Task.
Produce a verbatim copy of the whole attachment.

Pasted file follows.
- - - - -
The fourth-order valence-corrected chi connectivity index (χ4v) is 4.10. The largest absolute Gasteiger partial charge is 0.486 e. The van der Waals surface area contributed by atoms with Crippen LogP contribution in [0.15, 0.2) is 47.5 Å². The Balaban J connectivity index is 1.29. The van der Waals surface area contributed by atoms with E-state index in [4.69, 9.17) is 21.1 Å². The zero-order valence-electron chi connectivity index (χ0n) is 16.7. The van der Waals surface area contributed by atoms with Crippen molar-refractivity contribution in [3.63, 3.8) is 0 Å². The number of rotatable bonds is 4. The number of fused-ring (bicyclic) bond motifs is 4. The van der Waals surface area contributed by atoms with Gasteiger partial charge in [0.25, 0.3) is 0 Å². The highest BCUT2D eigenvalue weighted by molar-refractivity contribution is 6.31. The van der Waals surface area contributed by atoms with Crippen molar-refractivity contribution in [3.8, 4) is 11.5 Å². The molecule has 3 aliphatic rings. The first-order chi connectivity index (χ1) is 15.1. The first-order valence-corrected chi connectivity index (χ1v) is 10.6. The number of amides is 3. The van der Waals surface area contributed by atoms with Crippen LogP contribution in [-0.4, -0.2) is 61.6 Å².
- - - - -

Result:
The fourth-order valence-corrected chi connectivity index (χ4v) is 4.10. The largest absolute Gasteiger partial charge is 0.486 e. The van der Waals surface area contributed by atoms with Crippen LogP contribution in [0.15, 0.2) is 47.5 Å². The Balaban J connectivity index is 1.29. The van der Waals surface area contributed by atoms with E-state index in [4.69, 9.17) is 21.1 Å². The zero-order valence-electron chi connectivity index (χ0n) is 16.7. The van der Waals surface area contributed by atoms with Crippen molar-refractivity contribution in [3.63, 3.8) is 0 Å². The number of rotatable bonds is 4. The number of fused-ring (bicyclic) bond motifs is 4. The van der Waals surface area contributed by atoms with Gasteiger partial charge in [0.25, 0.3) is 0 Å². The highest BCUT2D eigenvalue weighted by molar-refractivity contribution is 6.31. The van der Waals surface area contributed by atoms with Crippen molar-refractivity contribution in [3.8, 4) is 11.5 Å². The molecule has 3 aliphatic rings. The first-order chi connectivity index (χ1) is 15.1. The first-order valence-corrected chi connectivity index (χ1v) is 10.6. The number of amides is 3. The van der Waals surface area contributed by atoms with Crippen LogP contribution in [-0.4, -0.2) is 61.6 Å².